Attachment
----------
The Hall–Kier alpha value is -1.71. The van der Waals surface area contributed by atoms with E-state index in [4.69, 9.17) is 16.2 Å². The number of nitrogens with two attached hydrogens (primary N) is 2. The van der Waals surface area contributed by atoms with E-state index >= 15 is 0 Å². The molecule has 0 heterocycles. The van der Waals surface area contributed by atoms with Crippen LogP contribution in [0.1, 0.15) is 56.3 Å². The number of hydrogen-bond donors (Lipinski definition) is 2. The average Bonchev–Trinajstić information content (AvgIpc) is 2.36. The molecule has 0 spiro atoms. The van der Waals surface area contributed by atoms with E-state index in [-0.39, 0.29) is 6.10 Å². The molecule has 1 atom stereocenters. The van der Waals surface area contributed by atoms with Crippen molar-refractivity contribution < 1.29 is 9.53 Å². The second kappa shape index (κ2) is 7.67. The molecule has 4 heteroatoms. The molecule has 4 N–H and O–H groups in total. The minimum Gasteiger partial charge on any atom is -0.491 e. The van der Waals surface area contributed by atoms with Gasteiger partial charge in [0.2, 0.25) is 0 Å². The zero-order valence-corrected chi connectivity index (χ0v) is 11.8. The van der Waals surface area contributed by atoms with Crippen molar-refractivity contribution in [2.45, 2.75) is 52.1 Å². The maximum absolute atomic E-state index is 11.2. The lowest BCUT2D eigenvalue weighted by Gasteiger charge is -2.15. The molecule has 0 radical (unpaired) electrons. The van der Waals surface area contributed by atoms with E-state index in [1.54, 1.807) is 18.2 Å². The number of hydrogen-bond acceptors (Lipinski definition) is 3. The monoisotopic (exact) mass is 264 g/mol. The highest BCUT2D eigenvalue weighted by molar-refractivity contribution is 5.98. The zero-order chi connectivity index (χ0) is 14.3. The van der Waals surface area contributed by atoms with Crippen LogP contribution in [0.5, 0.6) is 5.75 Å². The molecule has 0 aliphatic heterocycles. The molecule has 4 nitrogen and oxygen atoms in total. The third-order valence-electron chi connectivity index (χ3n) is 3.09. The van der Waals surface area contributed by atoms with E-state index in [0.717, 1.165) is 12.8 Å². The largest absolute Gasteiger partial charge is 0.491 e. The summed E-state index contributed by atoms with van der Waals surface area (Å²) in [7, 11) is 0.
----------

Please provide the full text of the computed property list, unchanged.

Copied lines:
The Hall–Kier alpha value is -1.71. The van der Waals surface area contributed by atoms with E-state index in [4.69, 9.17) is 16.2 Å². The number of nitrogens with two attached hydrogens (primary N) is 2. The van der Waals surface area contributed by atoms with E-state index >= 15 is 0 Å². The molecule has 0 heterocycles. The van der Waals surface area contributed by atoms with Crippen LogP contribution in [0.1, 0.15) is 56.3 Å². The number of hydrogen-bond donors (Lipinski definition) is 2. The average Bonchev–Trinajstić information content (AvgIpc) is 2.36. The molecule has 0 spiro atoms. The van der Waals surface area contributed by atoms with E-state index in [-0.39, 0.29) is 6.10 Å². The molecule has 1 atom stereocenters. The van der Waals surface area contributed by atoms with Crippen molar-refractivity contribution < 1.29 is 9.53 Å². The second kappa shape index (κ2) is 7.67. The molecule has 4 heteroatoms. The molecule has 4 N–H and O–H groups in total. The minimum Gasteiger partial charge on any atom is -0.491 e. The van der Waals surface area contributed by atoms with Gasteiger partial charge in [0.2, 0.25) is 0 Å². The zero-order valence-corrected chi connectivity index (χ0v) is 11.8. The van der Waals surface area contributed by atoms with Crippen molar-refractivity contribution in [2.45, 2.75) is 52.1 Å². The maximum absolute atomic E-state index is 11.2. The lowest BCUT2D eigenvalue weighted by Gasteiger charge is -2.15. The molecule has 0 radical (unpaired) electrons. The van der Waals surface area contributed by atoms with E-state index in [1.54, 1.807) is 18.2 Å². The number of hydrogen-bond acceptors (Lipinski definition) is 3. The monoisotopic (exact) mass is 264 g/mol. The highest BCUT2D eigenvalue weighted by molar-refractivity contribution is 5.98. The zero-order chi connectivity index (χ0) is 14.3. The van der Waals surface area contributed by atoms with Crippen LogP contribution in [0.5, 0.6) is 5.75 Å². The molecule has 0 aliphatic heterocycles. The molecule has 4 nitrogen and oxygen atoms in total. The third-order valence-electron chi connectivity index (χ3n) is 3.09. The van der Waals surface area contributed by atoms with E-state index in [0.717, 1.165) is 12.8 Å². The largest absolute Gasteiger partial charge is 0.491 e. The summed E-state index contributed by atoms with van der Waals surface area (Å²) in [7, 11) is 0.